Karen Ogen-Toews: The Road to Reconciliation begins when Indigenous people can stand on their own two feet financially, and when their quality of life increases.
In communities across Canada, people are coming together in a wide range of activities intended to bring Indigenous and non-Indigenous citizens closer together.
It’s a welcome start but it falls far short of meaningful “reconciliation” between Indigenous and non-Indigenous peoples.
“Reconciliation is about establishing and maintaining a mutually respectful relationship between Aboriginal and non-Aboriginal peoples in this country,” the Truth and Reconciliation Commission of Canada declared in its 2015 report. It added: “We are not there yet.”
Indeed, we are not – even five years later.
There are Indigenous communities where unemployment hits 70 per cent. Poverty is rampant. More than half the 633 First Nations in Canada don’t have clean and reliable water supplies. At least half of reserves have defective and crowded housing.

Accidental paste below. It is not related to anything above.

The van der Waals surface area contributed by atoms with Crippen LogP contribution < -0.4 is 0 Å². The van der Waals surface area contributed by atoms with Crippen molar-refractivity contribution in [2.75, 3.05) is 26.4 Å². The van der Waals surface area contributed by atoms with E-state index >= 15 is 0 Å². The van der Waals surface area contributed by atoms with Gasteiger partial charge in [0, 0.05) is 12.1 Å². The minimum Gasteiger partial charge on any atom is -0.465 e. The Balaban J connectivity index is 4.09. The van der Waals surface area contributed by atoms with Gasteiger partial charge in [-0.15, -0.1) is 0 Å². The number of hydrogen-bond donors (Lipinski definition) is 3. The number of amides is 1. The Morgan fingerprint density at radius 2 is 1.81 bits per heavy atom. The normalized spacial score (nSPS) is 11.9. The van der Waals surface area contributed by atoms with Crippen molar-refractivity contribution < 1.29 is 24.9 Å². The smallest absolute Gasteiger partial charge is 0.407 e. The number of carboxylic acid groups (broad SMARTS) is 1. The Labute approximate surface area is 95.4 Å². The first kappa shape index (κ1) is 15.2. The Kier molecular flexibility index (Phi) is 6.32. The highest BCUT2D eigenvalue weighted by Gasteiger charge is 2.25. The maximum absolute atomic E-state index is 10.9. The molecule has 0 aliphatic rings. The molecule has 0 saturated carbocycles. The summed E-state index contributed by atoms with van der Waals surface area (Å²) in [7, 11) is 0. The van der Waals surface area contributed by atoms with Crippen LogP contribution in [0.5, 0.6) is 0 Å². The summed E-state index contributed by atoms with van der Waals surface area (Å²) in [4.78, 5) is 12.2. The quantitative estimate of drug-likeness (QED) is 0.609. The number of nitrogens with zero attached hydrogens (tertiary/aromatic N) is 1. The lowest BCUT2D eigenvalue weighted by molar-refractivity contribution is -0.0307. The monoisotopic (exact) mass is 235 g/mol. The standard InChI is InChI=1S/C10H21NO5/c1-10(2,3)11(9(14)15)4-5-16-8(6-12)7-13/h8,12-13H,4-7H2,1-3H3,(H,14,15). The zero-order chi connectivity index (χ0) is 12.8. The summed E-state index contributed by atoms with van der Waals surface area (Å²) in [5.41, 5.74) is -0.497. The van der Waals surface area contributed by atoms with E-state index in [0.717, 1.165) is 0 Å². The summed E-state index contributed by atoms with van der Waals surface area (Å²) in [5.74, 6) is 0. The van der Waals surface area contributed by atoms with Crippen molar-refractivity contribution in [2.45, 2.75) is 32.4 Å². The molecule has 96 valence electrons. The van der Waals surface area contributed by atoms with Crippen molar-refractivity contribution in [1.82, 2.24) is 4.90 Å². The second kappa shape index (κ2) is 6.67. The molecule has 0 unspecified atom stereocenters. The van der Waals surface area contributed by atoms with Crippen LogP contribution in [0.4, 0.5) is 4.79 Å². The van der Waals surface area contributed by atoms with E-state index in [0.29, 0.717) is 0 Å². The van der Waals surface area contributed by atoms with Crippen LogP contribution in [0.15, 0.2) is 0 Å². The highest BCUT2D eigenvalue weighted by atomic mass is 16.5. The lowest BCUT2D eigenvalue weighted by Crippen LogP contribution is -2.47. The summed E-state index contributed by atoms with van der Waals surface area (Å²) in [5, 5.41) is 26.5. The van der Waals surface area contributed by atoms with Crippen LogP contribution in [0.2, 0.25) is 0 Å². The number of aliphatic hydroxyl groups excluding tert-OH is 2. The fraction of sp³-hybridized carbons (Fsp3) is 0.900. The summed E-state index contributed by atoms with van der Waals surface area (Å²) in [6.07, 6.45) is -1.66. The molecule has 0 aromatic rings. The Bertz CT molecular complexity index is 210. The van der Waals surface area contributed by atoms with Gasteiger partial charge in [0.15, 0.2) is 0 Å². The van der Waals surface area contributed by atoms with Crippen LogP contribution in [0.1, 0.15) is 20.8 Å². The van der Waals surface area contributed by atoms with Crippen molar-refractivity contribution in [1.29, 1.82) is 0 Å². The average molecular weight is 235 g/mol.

Social problems abound:
- Education and income levels are lower.
- Suicide rates are five to seven times higher for First Nations youth than for non-Indigenous youth.
- Indigenous people make up some 20 per cent of people in prison, although they comprise only five per cent of the Canadian population.
- Life expectancy can be 10 to 15 years shorter.
- Infant mortality is higher.
As noted by Perry Bellegarde, national chief of the Assembly of First Nations, Canada and its standard of living ranks sixth in the world according to the UN Human Development Index. But apply those index measurements to Canada’s Indigenous people and the rank drops to 63rd.
For me, reconciliation begins when we Indigenous people are able to stand on our own two feet financially, when our quality of life increases, when social and economic issues are addressed, and socio-economic gaps are closed. Then we can say we’re on our way.
The COVID-19 pandemic has slowed many initiatives but there are some encouraging signs of moves on economic reconciliation. Ken Coates, a professor at the University of Saskatchewan and fellow at the Macdonald-Laurier Institute, wrote in a paper in August: “Canada’s natural resource sector has emerged as one of the front lines of Indigenous reconciliation in Canada, providing the nation and Indigenous peoples with a new and evolving model of Indigenous-corporate engagement.”